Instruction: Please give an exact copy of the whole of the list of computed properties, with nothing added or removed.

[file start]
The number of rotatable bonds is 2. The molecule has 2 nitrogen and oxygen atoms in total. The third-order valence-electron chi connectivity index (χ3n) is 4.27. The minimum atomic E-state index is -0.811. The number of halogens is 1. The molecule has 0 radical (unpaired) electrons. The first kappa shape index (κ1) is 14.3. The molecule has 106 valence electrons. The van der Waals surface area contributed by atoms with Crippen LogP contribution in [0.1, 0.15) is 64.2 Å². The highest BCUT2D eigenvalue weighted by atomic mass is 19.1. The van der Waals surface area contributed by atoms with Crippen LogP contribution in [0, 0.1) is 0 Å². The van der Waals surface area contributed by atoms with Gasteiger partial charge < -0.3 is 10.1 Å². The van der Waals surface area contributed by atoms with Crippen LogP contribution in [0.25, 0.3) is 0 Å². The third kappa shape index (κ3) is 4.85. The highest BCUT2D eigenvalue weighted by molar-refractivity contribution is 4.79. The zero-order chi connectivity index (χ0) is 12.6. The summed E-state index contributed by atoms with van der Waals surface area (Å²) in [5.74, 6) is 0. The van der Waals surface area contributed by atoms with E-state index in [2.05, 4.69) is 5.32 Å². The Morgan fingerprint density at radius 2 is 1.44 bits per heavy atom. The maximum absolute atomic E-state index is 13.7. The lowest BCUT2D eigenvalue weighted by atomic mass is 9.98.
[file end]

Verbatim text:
The number of rotatable bonds is 2. The molecule has 2 nitrogen and oxygen atoms in total. The third-order valence-electron chi connectivity index (χ3n) is 4.27. The minimum atomic E-state index is -0.811. The number of halogens is 1. The molecule has 0 radical (unpaired) electrons. The first kappa shape index (κ1) is 14.3. The molecule has 106 valence electrons. The van der Waals surface area contributed by atoms with Crippen LogP contribution in [0.1, 0.15) is 64.2 Å². The highest BCUT2D eigenvalue weighted by atomic mass is 19.1. The van der Waals surface area contributed by atoms with Crippen LogP contribution in [0, 0.1) is 0 Å². The van der Waals surface area contributed by atoms with Gasteiger partial charge < -0.3 is 10.1 Å². The van der Waals surface area contributed by atoms with Crippen LogP contribution in [0.25, 0.3) is 0 Å². The third kappa shape index (κ3) is 4.85. The highest BCUT2D eigenvalue weighted by molar-refractivity contribution is 4.79. The zero-order chi connectivity index (χ0) is 12.6. The summed E-state index contributed by atoms with van der Waals surface area (Å²) in [5.74, 6) is 0. The van der Waals surface area contributed by atoms with E-state index in [2.05, 4.69) is 5.32 Å². The Morgan fingerprint density at radius 2 is 1.44 bits per heavy atom. The maximum absolute atomic E-state index is 13.7. The lowest BCUT2D eigenvalue weighted by atomic mass is 9.98.